The lowlands of the northern area of France do not posses karstification or natural caves. French learn at school that there is mining in northern France, the border area to Belgium and Luxemburg has coal mines and to the east some iron ore mines. One of those coal mines at Lewarde is open to the public.
Rather unknown is the fact that the limestone of the area was mined for building and other purposes. This created numerous underground limestone quarries, not as vast as in the Loire area, but still of some size. None of those quarries are open to the public.
During World War II this part of France was most imoprtant for the German Third Reich. It was of enormous strategic importance because of its adjacency to England, which was one of the Allied Forces. They fortified the northern coast of France with the bunker system Atlantikwall and built weapons to raid Enland and especially London from here.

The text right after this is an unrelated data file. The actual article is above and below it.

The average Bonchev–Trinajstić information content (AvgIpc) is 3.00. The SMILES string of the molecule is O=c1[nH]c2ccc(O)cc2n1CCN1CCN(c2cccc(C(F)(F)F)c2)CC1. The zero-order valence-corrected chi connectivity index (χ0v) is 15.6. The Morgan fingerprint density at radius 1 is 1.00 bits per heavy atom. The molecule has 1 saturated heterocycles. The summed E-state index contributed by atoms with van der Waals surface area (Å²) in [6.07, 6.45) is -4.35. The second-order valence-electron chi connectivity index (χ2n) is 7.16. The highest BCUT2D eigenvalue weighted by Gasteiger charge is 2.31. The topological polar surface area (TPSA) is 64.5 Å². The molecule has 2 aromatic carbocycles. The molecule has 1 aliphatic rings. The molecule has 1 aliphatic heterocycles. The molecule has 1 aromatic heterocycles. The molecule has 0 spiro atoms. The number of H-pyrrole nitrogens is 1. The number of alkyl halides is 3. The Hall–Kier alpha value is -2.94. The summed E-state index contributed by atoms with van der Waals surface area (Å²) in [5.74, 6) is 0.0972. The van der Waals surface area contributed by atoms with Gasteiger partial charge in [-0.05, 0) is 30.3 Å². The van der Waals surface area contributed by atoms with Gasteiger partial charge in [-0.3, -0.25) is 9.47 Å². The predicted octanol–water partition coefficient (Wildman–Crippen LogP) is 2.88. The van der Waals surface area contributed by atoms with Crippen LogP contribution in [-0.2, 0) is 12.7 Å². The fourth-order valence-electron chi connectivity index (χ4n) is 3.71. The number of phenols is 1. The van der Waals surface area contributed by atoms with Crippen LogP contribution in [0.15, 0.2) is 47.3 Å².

The most important and interesting structures were built in the last two years of World War II. The German military strategists knew they would loose the war without some kind of superweapon. As a result the socalled V-weapons were constructed: Vergeltungswaffe means retaliatory weapon, reprisal weapon, or vengeance weapon. There were actually three of them, V1 was a flying bomb, V2 was the first rocket, and V3 was an oversized ballistic cannon. Beginning in 1943 numerous launching sites were built, most of them in Pas de Calais, to raid London. None of them was completed, as the Allies were able to destroy them. But most of the structures were so compact, their ruins are still there and still impressive. Numerous of them are now exhibition sites or museums and open to the public.